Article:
“Building Retirement Security Through Defined Contribution Plans,” authored by Professors Jeffrey R. Brown and Scott J. Weisbenner from the University of Illinois at Urbana at Champaign, was written in cooperation with the American Council of Life Insurers. The report indicates that positive strides have been taken by DC plan sponsors in recent years, especially in the areas of increasing participation, providing more diversified portfolios and providing immediate eligibility to employees that are more likely to switch employers at various times throughout their career.
As the DC system has grown, say the authors of the report, it has evolved to better meet the needs of employers and participants. “Median employer plus employee contribution rates are now approximately 10% of income,” they say. “Additionally, the widespread use of life cycle and target-date funds as default investment options, as well as the decline in allocations to employer stock, has greatly improved the asset allocation of typical participants. As a result of these and other improvements, today’s defined contribution system is preparing millions of participants for a secure retirement.”
The report addresses critics of the DC system who claim that defined benefit (DB) plans are a better retirement vehicle. “The good old days of the DB plan were not actually so good,” say the report’s authors, pointing out that prior to the protections offered by the Employee Retirement Income Security Act (ERISA), employee retirement benefits were “exposed to substantial funding risk and short-tenure workers often received no benefits at all.”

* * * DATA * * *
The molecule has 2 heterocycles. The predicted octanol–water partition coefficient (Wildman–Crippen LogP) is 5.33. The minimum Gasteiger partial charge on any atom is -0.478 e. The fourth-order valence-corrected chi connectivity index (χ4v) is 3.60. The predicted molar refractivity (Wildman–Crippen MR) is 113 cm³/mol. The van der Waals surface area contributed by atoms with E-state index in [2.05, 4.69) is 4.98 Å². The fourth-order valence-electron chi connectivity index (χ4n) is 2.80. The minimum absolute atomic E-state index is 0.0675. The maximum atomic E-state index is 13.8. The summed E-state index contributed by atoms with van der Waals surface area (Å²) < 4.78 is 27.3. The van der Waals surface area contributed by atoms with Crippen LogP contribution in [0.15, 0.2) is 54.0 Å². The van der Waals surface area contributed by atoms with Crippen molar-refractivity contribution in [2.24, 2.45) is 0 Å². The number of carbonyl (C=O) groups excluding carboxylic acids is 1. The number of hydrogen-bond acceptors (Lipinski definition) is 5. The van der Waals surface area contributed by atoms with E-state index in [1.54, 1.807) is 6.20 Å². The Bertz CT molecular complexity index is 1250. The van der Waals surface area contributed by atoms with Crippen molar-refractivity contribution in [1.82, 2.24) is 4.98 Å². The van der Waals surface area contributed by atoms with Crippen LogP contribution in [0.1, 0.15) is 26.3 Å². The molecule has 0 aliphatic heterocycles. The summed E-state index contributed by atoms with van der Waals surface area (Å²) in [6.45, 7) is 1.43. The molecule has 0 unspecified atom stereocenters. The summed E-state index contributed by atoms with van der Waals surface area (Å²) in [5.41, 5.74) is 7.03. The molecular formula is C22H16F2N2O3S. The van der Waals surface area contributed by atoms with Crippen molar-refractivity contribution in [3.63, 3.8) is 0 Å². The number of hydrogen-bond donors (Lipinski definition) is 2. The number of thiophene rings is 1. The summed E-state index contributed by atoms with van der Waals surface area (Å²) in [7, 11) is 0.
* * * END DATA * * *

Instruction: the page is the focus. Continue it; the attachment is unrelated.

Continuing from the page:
In addition, the report finds as a result of ERISA protections, many employers have found that providing a DB plan no longer passes “the cost-benefit test in light of a changing economic environment.”
As for improvements to the DC system, the authors recommend, “Policymakers and the employer community should work together to continue to build on the substantial progress already made regarding coverage, participation and contributions, as well as in the promotion of guaranteed retirement income and other retirement risk management practices.”
Other recommendations include improving incentives for employers to offer plans and making part-time and recently hired workers eligible to participate, as well as increasing employee contribution rates through automatic enrollment and automatic escalation plan features.
In terms of changes on a broader level, the report suggests that the aim of DC plans be refocused from simply accumulating wealth to “treating DC plans as a path to guaranteed retirement income.”
The full text of the report can be downloaded here.